Marial was born in South Sudan, where he was one of countless children kidnapped and forced into labor during the Sudanese Civil War. As a refugee in Egypt, and later the United States, he left behind many deceased family members and has not seen his parents in 20 years (the complete story can be found here). Marial wouldn't be the first refugee of the Sudan conflict to compete in the Olympics. However, unlike Lopez Lemong, a Sudanese refugee who was a flag-bearer in the Beijing Olympics, Marial does not possess US Citizenship, and will be competing under the Olympic Flag. Despite being offered to compete for Sudan, Marial declined, “It’s not right for me to do that. It’s not right for me to represent the country I refuged from.”
Media reports have been presenting the case as an uplifting, if bewildering, human interest story. Time noted that if he wins, Marial will stand on the podium while the Olympic hymn (rather than a national anthem) is played. Die Welt ran their article on him with the headline "No Flag and No Hymn." These Olympic trappings are so common that their lack is as headline-making as the shocking story that put him in this situation.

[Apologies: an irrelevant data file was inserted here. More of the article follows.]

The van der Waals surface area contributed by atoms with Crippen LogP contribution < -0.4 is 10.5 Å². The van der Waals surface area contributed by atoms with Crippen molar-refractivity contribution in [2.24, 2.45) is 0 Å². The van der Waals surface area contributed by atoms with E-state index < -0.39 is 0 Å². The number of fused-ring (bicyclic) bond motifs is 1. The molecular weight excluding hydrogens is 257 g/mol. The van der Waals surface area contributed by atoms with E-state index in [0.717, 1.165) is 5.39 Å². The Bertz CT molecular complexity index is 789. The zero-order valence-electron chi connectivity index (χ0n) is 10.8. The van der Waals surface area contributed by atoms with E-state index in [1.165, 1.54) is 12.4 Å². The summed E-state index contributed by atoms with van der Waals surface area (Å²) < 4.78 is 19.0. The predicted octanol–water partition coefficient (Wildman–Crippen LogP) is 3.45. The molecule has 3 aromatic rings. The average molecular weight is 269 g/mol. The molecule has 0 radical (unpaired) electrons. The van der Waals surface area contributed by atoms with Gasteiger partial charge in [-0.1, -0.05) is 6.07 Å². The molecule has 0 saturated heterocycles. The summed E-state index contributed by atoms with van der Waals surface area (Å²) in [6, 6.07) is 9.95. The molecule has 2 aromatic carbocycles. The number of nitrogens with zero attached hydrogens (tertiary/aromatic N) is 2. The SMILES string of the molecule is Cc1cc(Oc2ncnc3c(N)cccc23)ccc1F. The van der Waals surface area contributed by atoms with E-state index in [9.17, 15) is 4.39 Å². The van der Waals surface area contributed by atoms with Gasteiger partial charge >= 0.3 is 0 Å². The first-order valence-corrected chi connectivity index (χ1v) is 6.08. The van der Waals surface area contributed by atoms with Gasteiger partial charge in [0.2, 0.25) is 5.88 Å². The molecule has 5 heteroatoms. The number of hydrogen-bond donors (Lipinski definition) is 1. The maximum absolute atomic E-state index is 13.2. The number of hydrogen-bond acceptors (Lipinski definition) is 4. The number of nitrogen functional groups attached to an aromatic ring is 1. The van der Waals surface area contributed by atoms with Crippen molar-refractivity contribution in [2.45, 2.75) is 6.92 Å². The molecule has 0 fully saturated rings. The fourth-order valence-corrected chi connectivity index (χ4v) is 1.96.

Other articles refer to him simply as a refugee, portraying him as an unoffficial Sudanese representative despite his strong declarations to the contrary.
With an estimated 12 million stateless and 43 million refugees worldwide, belonging to either group is not so remarkable in and of itself. More remarkable to me is the ability of the Olympics, a bastion of nationalism, to allow for some ambiguity in their ceremonial trappings in a way that represents the true nature of a world that is composed of citizens, stateless people, and everything in between. Its obvious that rather than being a disadvantage, being stateless will only cause Mr. Marial to receive even more support when he competes on August 12th.